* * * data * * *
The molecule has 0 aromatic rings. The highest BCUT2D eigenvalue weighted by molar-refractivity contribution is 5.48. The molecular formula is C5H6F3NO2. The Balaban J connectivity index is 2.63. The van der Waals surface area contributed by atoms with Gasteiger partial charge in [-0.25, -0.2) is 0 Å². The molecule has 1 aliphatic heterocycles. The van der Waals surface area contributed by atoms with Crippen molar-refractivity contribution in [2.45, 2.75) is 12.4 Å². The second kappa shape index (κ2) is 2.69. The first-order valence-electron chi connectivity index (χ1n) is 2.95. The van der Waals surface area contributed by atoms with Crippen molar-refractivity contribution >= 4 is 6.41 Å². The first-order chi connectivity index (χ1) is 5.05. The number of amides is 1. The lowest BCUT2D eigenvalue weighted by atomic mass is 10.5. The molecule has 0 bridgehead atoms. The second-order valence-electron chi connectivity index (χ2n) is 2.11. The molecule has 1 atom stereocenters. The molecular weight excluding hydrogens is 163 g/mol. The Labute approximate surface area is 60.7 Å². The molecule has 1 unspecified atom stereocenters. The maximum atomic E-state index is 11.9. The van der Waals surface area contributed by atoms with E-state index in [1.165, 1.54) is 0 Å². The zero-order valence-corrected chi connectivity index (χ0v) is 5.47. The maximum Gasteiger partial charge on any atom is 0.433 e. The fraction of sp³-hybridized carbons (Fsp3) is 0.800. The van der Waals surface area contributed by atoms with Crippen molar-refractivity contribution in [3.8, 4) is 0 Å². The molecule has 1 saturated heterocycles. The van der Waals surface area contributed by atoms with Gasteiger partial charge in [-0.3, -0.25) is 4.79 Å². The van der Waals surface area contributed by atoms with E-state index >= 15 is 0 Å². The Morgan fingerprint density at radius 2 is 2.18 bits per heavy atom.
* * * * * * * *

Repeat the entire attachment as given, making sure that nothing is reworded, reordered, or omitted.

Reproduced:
The molecule has 0 aromatic rings. The highest BCUT2D eigenvalue weighted by molar-refractivity contribution is 5.48. The molecular formula is C5H6F3NO2. The Balaban J connectivity index is 2.63. The van der Waals surface area contributed by atoms with Gasteiger partial charge in [-0.25, -0.2) is 0 Å². The molecule has 1 aliphatic heterocycles. The van der Waals surface area contributed by atoms with Crippen molar-refractivity contribution in [2.45, 2.75) is 12.4 Å². The second kappa shape index (κ2) is 2.69. The first-order valence-electron chi connectivity index (χ1n) is 2.95. The van der Waals surface area contributed by atoms with Crippen molar-refractivity contribution >= 4 is 6.41 Å². The first-order chi connectivity index (χ1) is 5.05. The number of amides is 1. The lowest BCUT2D eigenvalue weighted by atomic mass is 10.5. The molecule has 0 bridgehead atoms. The second-order valence-electron chi connectivity index (χ2n) is 2.11. The molecule has 1 atom stereocenters. The molecular weight excluding hydrogens is 163 g/mol. The Labute approximate surface area is 60.7 Å². The molecule has 1 unspecified atom stereocenters. The maximum atomic E-state index is 11.9. The van der Waals surface area contributed by atoms with E-state index in [1.165, 1.54) is 0 Å². The zero-order valence-corrected chi connectivity index (χ0v) is 5.47. The maximum Gasteiger partial charge on any atom is 0.433 e. The fraction of sp³-hybridized carbons (Fsp3) is 0.800. The van der Waals surface area contributed by atoms with Crippen molar-refractivity contribution in [3.8, 4) is 0 Å². The molecule has 1 saturated heterocycles. The van der Waals surface area contributed by atoms with Gasteiger partial charge in [-0.3, -0.25) is 4.79 Å². The van der Waals surface area contributed by atoms with E-state index >= 15 is 0 Å². The Morgan fingerprint density at radius 2 is 2.18 bits per heavy atom.